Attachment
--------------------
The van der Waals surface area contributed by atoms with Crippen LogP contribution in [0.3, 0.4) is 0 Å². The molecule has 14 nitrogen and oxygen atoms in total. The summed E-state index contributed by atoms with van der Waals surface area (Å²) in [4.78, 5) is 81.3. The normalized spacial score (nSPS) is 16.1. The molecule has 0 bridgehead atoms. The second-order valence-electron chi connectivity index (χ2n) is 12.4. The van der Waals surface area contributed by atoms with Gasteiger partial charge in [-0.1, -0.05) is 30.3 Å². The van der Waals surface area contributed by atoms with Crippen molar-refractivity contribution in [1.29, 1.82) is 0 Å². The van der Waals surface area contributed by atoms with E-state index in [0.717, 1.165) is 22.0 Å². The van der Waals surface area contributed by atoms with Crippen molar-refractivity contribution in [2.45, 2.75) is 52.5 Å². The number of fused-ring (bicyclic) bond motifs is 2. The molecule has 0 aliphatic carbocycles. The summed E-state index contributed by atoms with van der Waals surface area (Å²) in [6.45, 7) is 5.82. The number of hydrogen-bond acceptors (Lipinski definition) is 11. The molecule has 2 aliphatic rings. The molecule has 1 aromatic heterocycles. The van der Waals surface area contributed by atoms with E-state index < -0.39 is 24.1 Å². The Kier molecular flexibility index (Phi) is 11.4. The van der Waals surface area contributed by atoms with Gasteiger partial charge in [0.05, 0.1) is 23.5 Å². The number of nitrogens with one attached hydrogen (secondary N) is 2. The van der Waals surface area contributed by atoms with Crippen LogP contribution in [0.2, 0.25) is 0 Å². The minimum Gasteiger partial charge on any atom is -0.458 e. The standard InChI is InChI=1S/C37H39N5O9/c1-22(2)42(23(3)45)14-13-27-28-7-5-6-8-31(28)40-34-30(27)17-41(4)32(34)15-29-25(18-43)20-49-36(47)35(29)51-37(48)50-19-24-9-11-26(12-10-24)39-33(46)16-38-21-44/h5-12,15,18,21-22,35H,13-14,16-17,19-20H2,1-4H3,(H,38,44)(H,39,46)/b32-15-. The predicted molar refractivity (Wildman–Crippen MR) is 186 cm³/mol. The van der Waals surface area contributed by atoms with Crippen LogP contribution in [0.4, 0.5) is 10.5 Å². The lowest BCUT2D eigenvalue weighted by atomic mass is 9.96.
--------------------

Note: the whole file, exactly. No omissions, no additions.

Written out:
The van der Waals surface area contributed by atoms with Crippen LogP contribution in [0.3, 0.4) is 0 Å². The molecule has 14 nitrogen and oxygen atoms in total. The summed E-state index contributed by atoms with van der Waals surface area (Å²) in [4.78, 5) is 81.3. The normalized spacial score (nSPS) is 16.1. The molecule has 0 bridgehead atoms. The second-order valence-electron chi connectivity index (χ2n) is 12.4. The van der Waals surface area contributed by atoms with Gasteiger partial charge in [-0.1, -0.05) is 30.3 Å². The van der Waals surface area contributed by atoms with Crippen molar-refractivity contribution in [1.29, 1.82) is 0 Å². The van der Waals surface area contributed by atoms with E-state index in [0.717, 1.165) is 22.0 Å². The van der Waals surface area contributed by atoms with Crippen molar-refractivity contribution in [2.45, 2.75) is 52.5 Å². The number of fused-ring (bicyclic) bond motifs is 2. The molecule has 0 aliphatic carbocycles. The summed E-state index contributed by atoms with van der Waals surface area (Å²) in [6.45, 7) is 5.82. The number of hydrogen-bond acceptors (Lipinski definition) is 11. The molecule has 2 aliphatic rings. The molecule has 1 aromatic heterocycles. The van der Waals surface area contributed by atoms with E-state index < -0.39 is 24.1 Å². The Kier molecular flexibility index (Phi) is 11.4. The van der Waals surface area contributed by atoms with Gasteiger partial charge in [0.05, 0.1) is 23.5 Å². The number of nitrogens with one attached hydrogen (secondary N) is 2. The van der Waals surface area contributed by atoms with Crippen LogP contribution in [0.2, 0.25) is 0 Å². The minimum Gasteiger partial charge on any atom is -0.458 e. The standard InChI is InChI=1S/C37H39N5O9/c1-22(2)42(23(3)45)14-13-27-28-7-5-6-8-31(28)40-34-30(27)17-41(4)32(34)15-29-25(18-43)20-49-36(47)35(29)51-37(48)50-19-24-9-11-26(12-10-24)39-33(46)16-38-21-44/h5-12,15,18,21-22,35H,13-14,16-17,19-20H2,1-4H3,(H,38,44)(H,39,46)/b32-15-. The predicted molar refractivity (Wildman–Crippen MR) is 186 cm³/mol. The van der Waals surface area contributed by atoms with Crippen LogP contribution in [0.4, 0.5) is 10.5 Å². The lowest BCUT2D eigenvalue weighted by atomic mass is 9.96.